What sales tax amnesty provides
The amnesty program specific to online marketplace sellers is being spearheaded by the Nexus Committee of the Multistate Tax Commission (MTC), and the mechanics of the program will be run through MTC’s National Nexus Program (NNP). NNP already offers a Multistate Voluntary Disclosure Program that encourages taxpayers “to commence filing and paying taxes in states in which they may have substantial nexus.” States participating in the new tax amnesty program will work through this voluntary disclosure program.
To date, 15 states have confirmed their participation in the sales tax amnesty program: Alabama, Arizona, Colorado, Connecticut, Idaho, Iowa, Kansas, Kentucky, Louisiana, Nebraska, New Jersey, Oklahoma, Texas, Utah, and Vermont. Eight additional states are considering it.
Marketplace sellers that have nexus with one or more participating states through the inventory they maintain in a marketplace provider’s fulfillment center or warehouse will be eligible for this sales tax amnesty. Those who wish to participate should fill out a voluntary disclosure form through the MTC, indicating where amnesty is being sought (sellers do not need to seek amnesty in all participating states). MTC will then anonymously distribute this form to the applicable states.
Third-party sellers will then have to register to collect sales and use tax in their selected states. At this time, it appears that a seller’s participation in the amnesty program would protect them from liability for back taxes (and in some cases interest and penalties) generated during the states’ look-back period.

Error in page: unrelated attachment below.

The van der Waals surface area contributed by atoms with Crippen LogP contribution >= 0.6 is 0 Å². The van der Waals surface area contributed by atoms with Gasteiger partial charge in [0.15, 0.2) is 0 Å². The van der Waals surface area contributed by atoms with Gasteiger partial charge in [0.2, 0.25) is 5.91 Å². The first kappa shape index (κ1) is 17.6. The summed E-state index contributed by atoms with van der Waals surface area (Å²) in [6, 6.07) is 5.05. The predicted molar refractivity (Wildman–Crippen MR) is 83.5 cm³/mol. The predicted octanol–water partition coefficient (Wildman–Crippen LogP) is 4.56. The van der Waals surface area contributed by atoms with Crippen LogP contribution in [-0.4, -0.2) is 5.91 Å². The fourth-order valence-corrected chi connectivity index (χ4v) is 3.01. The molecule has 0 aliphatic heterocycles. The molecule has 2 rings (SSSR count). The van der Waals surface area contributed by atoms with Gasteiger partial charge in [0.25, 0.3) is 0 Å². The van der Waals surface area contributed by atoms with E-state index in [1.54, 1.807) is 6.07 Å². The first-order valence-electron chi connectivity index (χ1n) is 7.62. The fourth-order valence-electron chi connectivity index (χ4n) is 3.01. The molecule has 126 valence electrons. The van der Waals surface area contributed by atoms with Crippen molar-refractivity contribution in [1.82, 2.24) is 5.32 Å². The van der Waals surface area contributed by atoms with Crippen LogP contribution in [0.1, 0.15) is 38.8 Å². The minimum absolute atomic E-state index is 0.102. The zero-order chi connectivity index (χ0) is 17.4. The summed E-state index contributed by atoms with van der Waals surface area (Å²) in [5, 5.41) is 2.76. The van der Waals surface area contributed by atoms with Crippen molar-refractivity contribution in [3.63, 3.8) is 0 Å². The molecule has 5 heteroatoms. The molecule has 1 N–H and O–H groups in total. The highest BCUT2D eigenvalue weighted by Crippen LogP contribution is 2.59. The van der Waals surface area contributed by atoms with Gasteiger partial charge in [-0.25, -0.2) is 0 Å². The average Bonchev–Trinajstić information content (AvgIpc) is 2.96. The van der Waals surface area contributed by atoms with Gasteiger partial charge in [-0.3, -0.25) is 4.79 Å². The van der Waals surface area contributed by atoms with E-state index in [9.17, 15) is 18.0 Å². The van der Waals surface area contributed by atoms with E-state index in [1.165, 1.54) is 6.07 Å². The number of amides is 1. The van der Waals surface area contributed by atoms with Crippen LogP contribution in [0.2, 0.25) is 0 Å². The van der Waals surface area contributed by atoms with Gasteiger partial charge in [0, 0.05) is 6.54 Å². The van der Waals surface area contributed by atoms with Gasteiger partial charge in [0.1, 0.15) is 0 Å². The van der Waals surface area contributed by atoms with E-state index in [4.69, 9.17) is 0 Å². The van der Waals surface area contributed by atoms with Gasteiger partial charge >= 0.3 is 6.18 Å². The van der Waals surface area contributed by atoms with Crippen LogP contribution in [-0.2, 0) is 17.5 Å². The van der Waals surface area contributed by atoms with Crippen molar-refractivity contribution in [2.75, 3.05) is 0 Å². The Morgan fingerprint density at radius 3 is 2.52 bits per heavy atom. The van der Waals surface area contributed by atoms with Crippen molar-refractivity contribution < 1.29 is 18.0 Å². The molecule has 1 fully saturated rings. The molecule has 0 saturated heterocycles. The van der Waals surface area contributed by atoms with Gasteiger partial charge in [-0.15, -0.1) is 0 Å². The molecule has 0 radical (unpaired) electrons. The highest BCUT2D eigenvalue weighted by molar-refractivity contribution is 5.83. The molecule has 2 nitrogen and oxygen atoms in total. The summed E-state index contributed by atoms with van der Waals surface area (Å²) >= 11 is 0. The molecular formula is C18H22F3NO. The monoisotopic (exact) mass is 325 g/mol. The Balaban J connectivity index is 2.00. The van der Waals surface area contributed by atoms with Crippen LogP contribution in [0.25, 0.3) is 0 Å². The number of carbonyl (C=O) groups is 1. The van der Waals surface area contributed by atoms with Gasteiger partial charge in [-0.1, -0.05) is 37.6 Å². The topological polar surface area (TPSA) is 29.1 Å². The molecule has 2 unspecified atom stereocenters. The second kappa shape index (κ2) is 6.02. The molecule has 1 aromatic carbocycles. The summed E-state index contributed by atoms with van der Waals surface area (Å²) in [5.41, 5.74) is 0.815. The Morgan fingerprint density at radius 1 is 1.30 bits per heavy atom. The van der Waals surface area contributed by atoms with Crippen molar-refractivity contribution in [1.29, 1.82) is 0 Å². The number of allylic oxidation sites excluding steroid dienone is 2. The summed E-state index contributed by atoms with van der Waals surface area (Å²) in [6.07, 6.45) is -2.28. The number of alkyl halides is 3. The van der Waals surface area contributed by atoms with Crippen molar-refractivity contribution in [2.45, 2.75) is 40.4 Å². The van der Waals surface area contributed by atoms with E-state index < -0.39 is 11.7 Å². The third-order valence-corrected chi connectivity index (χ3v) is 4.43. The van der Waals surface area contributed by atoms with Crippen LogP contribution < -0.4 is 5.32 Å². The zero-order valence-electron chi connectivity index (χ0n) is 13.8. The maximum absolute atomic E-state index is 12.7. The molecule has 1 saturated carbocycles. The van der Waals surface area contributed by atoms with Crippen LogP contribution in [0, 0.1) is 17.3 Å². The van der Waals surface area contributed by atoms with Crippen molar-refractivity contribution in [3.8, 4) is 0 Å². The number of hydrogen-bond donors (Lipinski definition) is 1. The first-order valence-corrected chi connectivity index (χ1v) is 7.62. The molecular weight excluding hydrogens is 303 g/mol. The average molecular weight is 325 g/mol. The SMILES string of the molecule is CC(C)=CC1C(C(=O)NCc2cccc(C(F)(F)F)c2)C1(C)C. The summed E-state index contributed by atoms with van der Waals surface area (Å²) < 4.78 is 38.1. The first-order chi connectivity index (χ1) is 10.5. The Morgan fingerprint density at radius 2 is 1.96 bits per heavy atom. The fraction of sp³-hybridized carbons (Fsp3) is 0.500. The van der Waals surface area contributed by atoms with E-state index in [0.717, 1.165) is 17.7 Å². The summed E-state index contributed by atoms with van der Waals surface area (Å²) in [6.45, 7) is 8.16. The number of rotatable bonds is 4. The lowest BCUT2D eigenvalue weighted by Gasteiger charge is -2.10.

What marketplace sellers should consider
The sales tax amnesty offered through the voluntary disclosure program affords a rare opportunity to FBA and other marketplace sellers concerned about their sales tax liability. However, participation will require collection and remittance of sales tax moving forward. As a result, participation should be carefully considered.
Questions to consider:
- Are you concerned you might owe sales tax in one or more states?
- If you could resolve those back taxes with a little paperwork, would you?
- Would you resolve past taxes issues if that meant starting to collect sales tax?
Participating states will not disclose the identity of participating third-party sellers to other states in any sort of mass communication. However, due to information sharing agreements, states may be required to acknowledge that a particular business is participating in the program if directly asked.
It should be noted that Amazon will collect tax for its third-party sellers, but only if the seller requests that service. Sellers must remit and report collected taxes themselves. In addition, Amazon charges a fee for this service: 2.9 percent of the sales tax collected.
The sales tax amnesty is a work in progress and details are subject to change. Avalara will provide updated information as it becomes available.